It happened in those days that Jesus came from Nazareth of Galilee and was baptized in the Jordan by John.*** On coming up out of the water he saw the heavens being torn open* (schizo) and the Spirit, like a dove, descending upon him.** (1:9-10) Schizo means to tear asunder. The only other time this phrase occurs is the veil being torn asunder in the Passion. Mark is wanting to show that Heaven and the Cosmos are dramatically impacted by this Baptism. There is now a connection between Heaven and Earth that never existed until Jesus is baptized. Isaiah 64:1 comes in a crucial point in the prophecies of Isaiah. After hearing in Isaiah 40 of a new Exodus, and a new beginning, now time has passed - and nothing has happened. The people get weary, so after time, the people are crying out, they lament, “Lord where is this Exodus”! In the middle of this lament, we come to Isaiah 64,*** “Oh (Lord), that you would rend (schizo) the heavens and come down*, with the mountains quaking before you**,” (Is. 64:1). Would you, Lord, come down and fix this mess that we’re in. Where are you God, that we are still in exile. Would you rend the heavens, again the word used is Schizo. What Mark is saying that, here at the Jordan, that long-awaited Exodus is here! The exodus is happening, and it has been created in the form of Jesus! This New Exodus is a theme that is recurrent in Mark.

Notworthy


#7

Ignatius of Antioch–taught by the apostles themselves. In his letters to the Churches in Asia he outlines exactly how the Church is set up–bishops, priests, and deacons. If the protestant you are talking with claims that Christianity needs no priests–show him or her that from its very beginning, there WERE priests! Evidently the apostles didn’t hold your friend’s view! :slight_smile:


#8

[quote=kleary]What I see happening there was symbolic of God’s presence forever leaving the Temple, also the end of the Levitical Priesthood of the Jews.
[/quote]

Roy H.Schoeman, in his book “Salvation is From The Jews” writes of the practice of placing a scarlet thread on the curtain of the Holy of Holies, on the day of Atonement, that would turn snow white if God accepted that day’s sacrifice for the remission of sins. It was said that after the time of Christ’s death that the thread never turned white for the next 40 years till the temple was destroyed by the Romans. He cites a translation of the “Zohar” by Maurice Simon and Dr. Paul Levertoff as the souce for the fact of the use of the thread(published by Soncino Press, London, 1949.) The citation for the fact that it ceased to turn white is found in a text called “Yoma” 39b.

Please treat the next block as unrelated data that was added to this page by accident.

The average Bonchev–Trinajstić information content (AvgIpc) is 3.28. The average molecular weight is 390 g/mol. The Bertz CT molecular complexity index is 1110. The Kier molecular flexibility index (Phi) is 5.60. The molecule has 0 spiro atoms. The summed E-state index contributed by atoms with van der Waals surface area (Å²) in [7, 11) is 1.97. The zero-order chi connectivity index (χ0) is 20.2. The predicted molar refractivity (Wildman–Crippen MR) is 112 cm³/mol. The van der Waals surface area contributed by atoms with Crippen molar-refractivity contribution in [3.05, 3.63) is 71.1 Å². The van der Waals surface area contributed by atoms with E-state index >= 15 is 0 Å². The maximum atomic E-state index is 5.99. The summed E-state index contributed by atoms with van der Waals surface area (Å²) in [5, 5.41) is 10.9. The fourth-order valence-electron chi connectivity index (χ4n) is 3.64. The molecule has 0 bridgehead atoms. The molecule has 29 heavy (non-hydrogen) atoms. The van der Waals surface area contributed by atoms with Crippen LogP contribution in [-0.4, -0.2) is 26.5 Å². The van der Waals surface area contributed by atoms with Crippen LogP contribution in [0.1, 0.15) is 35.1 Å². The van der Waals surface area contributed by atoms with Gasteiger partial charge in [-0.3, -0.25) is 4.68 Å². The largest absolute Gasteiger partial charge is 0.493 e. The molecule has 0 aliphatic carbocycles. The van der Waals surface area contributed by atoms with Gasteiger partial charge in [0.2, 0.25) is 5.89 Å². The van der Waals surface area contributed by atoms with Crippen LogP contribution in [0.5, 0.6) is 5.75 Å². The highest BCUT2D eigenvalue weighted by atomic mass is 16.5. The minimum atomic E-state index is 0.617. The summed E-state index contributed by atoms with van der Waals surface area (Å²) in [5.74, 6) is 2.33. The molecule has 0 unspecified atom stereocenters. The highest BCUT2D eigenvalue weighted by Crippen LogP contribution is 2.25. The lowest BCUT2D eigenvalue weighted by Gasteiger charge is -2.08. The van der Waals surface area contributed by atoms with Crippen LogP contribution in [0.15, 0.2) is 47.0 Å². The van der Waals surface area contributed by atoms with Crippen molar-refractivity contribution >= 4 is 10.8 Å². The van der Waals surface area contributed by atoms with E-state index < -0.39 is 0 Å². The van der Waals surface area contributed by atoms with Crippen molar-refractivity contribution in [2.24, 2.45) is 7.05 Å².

#9

The curtain in question was located between two sanctuaries: the tabernacle, where the altar was, and the holy of holies, where the ark of the covenant was. The ministerial priests could enter the tabernacle and approach the altar, but only the high priest could enter the holy of holies.

The holy of holies was the place where God, usually in the form of His “glory cloud” (the Shekinah) would be present. Tear this curtain and the two sanctuaries, the tabernacle and the holy of holies becomes one sanctuary. This is perfectly reflected in the Catholic church. The ministerial priest is still at the altar, but now God is present in that sanctuary where the altar is - when His real presence enters the Eucharist. Before, the ministerial priest could not stand in the presence of God in the same sanctuary. Now, he does - and so do we when we approach the altar. (The presence of the 12 tribes of Israel, who could not enter the santuary, was represented by the 12 loaves of proposition.)

If anything, tearing the curtain empowers the ministerial priesthood by allowing them closer access to the presence of God. It does not in any way invalidate the office.

Thal59


#10

Another thing to think about is, that which was in the ark became flesh and “walked out” of the holy of holies among us.
Just as Jesus tear a small piece of flesh to come into this world to be with us so the curtain had to be torn so that we may approach him to receive him in the eucharist.

That’s why we are now a royal nation, a holy priesthood. No longer are there priests because of geneology but because they can heed the call.

Hope this makes a little sense.:slight_smile:


#11

thanks for all the help everyone.


#12